Public will feel pain of furloughs
February 26, 2013 4:02PM
THE FIRST AMENDMENT
Congress shall make no law respecting an establishment of religion, or prohibiting the free exercise thereof; or abridging the freedom of speech, or the press; or the right of the people peaceably to assemble, and to petition the Government for a redress of grievances.
Updated: March 28, 2013 6:07AM
In previous budget battles, federal agencies fought against cuts to their funding by a ploy called “turning out the lights on the Washington Monument.” The theory was that a public aroused by the capital’s great monuments gone dark would demand Congress resolve the problem and get the spotlights back on. It usually worked.
Federal agencies are preparing a variation of the same strategy if Congress goes through with an $85 billion across-the-board cut in federal spending starting March 1. The effect will not be felt immediately because federal regulations require that most government employees be given 30 days’ notice of furloughs or layoffs. That would buy time for most of the month of March for the White House and Congress to come up with a solution.
Pentagon officials said 800,000 civilian employees worldwide would be furloughed one day a week for 22 weeks, an effective pay cut of 20 percent. The uniformed military is exempt from the sequester, but cuts in training, maintenance and equipment replacement will result in what Defense Secretary Leon Panetta called “a serious erosion of readiness across the force.”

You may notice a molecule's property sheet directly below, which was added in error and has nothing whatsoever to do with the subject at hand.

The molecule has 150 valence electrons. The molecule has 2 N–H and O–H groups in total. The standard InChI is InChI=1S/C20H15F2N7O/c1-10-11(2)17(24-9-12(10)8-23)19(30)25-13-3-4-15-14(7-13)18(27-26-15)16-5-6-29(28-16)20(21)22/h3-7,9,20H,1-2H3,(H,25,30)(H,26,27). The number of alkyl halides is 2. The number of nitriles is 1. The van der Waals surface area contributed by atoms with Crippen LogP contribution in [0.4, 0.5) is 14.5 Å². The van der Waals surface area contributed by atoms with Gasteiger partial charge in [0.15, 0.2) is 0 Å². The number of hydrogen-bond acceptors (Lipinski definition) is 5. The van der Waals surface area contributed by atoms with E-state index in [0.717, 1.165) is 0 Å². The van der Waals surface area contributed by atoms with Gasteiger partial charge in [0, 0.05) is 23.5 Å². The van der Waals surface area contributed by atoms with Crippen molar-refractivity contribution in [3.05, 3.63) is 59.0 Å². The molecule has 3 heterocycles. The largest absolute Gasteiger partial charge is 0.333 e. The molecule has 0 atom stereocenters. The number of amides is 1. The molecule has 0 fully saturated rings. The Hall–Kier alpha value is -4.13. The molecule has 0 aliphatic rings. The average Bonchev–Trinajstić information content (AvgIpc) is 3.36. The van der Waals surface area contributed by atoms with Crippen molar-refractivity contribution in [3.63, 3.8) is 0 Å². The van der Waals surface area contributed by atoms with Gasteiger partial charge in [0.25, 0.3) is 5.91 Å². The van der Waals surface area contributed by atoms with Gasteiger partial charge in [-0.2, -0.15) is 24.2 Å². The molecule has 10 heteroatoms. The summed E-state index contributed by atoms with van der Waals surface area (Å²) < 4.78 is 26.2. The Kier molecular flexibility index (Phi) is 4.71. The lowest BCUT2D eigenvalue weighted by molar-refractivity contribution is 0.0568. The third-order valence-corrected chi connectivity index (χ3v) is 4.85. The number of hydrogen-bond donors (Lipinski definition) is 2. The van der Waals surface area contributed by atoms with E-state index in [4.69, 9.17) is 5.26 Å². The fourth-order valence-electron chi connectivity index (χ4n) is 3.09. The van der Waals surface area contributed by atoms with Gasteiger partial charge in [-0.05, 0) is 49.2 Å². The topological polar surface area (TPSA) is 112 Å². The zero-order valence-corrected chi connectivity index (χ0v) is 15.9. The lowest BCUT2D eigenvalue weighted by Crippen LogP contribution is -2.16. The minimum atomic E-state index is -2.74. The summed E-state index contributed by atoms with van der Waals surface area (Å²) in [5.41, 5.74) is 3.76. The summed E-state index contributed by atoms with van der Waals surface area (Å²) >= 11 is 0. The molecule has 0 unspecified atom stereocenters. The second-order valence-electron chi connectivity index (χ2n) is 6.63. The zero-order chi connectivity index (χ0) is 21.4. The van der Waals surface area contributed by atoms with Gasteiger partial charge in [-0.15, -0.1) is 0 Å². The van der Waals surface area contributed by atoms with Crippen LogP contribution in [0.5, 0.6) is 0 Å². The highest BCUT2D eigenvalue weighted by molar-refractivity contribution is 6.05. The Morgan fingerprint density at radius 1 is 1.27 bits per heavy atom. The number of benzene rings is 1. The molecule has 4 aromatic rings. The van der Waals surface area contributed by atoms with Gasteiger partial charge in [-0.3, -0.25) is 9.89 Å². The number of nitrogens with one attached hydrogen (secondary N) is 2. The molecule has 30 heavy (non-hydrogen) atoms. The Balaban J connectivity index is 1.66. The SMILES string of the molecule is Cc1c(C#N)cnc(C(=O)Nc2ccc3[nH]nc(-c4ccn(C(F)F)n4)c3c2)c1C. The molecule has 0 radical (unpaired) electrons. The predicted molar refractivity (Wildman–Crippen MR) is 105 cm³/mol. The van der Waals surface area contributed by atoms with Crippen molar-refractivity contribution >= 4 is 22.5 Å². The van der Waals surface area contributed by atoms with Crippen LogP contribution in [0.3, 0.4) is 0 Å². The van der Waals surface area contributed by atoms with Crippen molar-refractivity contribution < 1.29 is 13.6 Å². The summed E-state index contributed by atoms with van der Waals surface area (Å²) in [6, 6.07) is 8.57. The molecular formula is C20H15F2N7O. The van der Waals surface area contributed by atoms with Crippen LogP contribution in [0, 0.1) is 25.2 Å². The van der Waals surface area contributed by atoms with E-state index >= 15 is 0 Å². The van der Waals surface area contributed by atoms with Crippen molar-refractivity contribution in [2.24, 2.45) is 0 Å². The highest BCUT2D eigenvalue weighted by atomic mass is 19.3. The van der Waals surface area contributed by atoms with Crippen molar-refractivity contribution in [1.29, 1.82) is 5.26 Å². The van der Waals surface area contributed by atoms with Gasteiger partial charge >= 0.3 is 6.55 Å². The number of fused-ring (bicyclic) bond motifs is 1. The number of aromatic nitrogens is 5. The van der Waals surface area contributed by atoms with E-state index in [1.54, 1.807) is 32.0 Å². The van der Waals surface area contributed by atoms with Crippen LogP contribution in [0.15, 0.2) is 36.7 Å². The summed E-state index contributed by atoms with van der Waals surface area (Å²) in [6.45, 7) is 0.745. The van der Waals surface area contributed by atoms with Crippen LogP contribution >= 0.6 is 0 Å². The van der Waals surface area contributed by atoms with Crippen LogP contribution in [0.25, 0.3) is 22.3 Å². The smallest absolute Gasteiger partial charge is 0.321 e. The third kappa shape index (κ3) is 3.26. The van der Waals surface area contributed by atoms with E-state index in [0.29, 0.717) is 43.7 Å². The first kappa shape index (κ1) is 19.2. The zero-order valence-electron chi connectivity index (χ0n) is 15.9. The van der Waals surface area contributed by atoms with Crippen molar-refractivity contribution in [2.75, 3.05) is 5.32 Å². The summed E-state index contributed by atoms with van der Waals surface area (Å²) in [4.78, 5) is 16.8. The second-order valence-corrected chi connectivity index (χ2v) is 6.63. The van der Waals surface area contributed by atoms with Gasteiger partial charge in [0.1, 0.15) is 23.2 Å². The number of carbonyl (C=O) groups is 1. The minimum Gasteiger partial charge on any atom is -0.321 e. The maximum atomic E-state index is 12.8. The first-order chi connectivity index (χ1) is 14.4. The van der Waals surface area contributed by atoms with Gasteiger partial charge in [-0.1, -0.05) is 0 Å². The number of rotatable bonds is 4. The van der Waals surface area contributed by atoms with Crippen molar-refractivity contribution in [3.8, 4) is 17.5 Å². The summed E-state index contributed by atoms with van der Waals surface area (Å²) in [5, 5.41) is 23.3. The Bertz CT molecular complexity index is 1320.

The public will be affected in ways it might not have expected. The law requires federal inspectors to be on duty at meat and poultry plants. With the inspectors facing 15-day furloughs, many of the nation’s 6,000 meat-production facilities may have to close down temporarily, affecting the supply of meat and chicken.
Although it’s idle talk so far, you do hear that the Department of Homeland Security would disproportionately furlough Transportation Security Administration inspectors at Washington’s three airports, meaning long lines and missed flights for members of Congress. It would anger both the flying public and the lawmakers.
That might prove even more effective than turning out the lights at the Washington Monument. Just in case, allow extra time if you’re flying to and from the capital.
Scripps Howard News Service